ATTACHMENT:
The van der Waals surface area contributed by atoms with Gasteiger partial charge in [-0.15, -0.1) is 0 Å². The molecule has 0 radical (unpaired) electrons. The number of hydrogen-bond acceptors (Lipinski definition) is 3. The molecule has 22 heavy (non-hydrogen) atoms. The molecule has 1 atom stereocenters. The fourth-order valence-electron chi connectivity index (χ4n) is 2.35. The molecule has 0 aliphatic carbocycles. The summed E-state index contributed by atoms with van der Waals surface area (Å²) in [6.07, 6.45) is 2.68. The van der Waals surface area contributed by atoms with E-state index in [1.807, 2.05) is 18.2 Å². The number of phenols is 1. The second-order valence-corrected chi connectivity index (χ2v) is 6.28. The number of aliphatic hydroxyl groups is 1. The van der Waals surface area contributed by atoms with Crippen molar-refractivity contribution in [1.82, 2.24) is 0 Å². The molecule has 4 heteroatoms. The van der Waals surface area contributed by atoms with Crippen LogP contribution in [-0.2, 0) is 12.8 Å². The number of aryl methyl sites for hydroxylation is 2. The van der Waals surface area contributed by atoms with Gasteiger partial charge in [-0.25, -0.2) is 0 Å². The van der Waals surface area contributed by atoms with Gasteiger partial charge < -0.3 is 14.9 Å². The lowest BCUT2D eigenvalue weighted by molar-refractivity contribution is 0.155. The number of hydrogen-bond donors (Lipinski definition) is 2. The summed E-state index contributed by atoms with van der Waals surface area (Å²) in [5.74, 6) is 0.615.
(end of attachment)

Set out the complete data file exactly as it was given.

The van der Waals surface area contributed by atoms with Gasteiger partial charge in [-0.15, -0.1) is 0 Å². The molecule has 0 radical (unpaired) electrons. The number of hydrogen-bond acceptors (Lipinski definition) is 3. The molecule has 22 heavy (non-hydrogen) atoms. The molecule has 1 atom stereocenters. The fourth-order valence-electron chi connectivity index (χ4n) is 2.35. The molecule has 0 aliphatic carbocycles. The summed E-state index contributed by atoms with van der Waals surface area (Å²) in [6.07, 6.45) is 2.68. The van der Waals surface area contributed by atoms with E-state index in [1.807, 2.05) is 18.2 Å². The number of phenols is 1. The second-order valence-corrected chi connectivity index (χ2v) is 6.28. The number of aliphatic hydroxyl groups is 1. The van der Waals surface area contributed by atoms with Crippen molar-refractivity contribution in [1.82, 2.24) is 0 Å². The molecule has 4 heteroatoms. The van der Waals surface area contributed by atoms with Crippen LogP contribution in [-0.2, 0) is 12.8 Å². The number of aryl methyl sites for hydroxylation is 2. The van der Waals surface area contributed by atoms with Gasteiger partial charge in [-0.25, -0.2) is 0 Å². The van der Waals surface area contributed by atoms with Gasteiger partial charge < -0.3 is 14.9 Å². The lowest BCUT2D eigenvalue weighted by molar-refractivity contribution is 0.155. The number of hydrogen-bond donors (Lipinski definition) is 2. The summed E-state index contributed by atoms with van der Waals surface area (Å²) in [5.74, 6) is 0.615.